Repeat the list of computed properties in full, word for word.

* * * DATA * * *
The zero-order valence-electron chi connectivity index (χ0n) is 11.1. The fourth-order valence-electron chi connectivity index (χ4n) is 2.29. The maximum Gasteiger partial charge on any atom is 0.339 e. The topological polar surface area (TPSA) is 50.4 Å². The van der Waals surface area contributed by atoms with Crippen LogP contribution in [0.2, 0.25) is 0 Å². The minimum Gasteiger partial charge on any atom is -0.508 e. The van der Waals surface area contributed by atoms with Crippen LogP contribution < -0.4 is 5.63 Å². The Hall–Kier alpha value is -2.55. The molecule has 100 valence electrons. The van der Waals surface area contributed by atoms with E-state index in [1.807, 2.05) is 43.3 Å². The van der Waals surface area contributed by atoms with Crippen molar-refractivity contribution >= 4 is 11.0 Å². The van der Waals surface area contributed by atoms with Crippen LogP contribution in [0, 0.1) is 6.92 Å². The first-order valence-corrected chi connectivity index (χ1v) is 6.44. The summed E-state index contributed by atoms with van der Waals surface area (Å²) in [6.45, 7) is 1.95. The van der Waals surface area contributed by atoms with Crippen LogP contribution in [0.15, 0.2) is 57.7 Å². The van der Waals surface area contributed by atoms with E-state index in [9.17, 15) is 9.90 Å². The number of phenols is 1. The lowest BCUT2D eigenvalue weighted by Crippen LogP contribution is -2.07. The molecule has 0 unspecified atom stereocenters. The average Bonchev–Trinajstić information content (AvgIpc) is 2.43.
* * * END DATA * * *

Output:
The zero-order valence-electron chi connectivity index (χ0n) is 11.1. The fourth-order valence-electron chi connectivity index (χ4n) is 2.29. The maximum Gasteiger partial charge on any atom is 0.339 e. The topological polar surface area (TPSA) is 50.4 Å². The van der Waals surface area contributed by atoms with Crippen LogP contribution in [0.2, 0.25) is 0 Å². The minimum Gasteiger partial charge on any atom is -0.508 e. The van der Waals surface area contributed by atoms with Crippen LogP contribution < -0.4 is 5.63 Å². The Hall–Kier alpha value is -2.55. The molecule has 100 valence electrons. The van der Waals surface area contributed by atoms with E-state index in [1.807, 2.05) is 43.3 Å². The van der Waals surface area contributed by atoms with Crippen molar-refractivity contribution >= 4 is 11.0 Å². The van der Waals surface area contributed by atoms with Crippen LogP contribution in [0, 0.1) is 6.92 Å². The first-order valence-corrected chi connectivity index (χ1v) is 6.44. The summed E-state index contributed by atoms with van der Waals surface area (Å²) in [6.45, 7) is 1.95. The van der Waals surface area contributed by atoms with Crippen LogP contribution in [0.15, 0.2) is 57.7 Å². The van der Waals surface area contributed by atoms with E-state index in [9.17, 15) is 9.90 Å². The number of phenols is 1. The lowest BCUT2D eigenvalue weighted by Crippen LogP contribution is -2.07. The molecule has 0 unspecified atom stereocenters. The average Bonchev–Trinajstić information content (AvgIpc) is 2.43.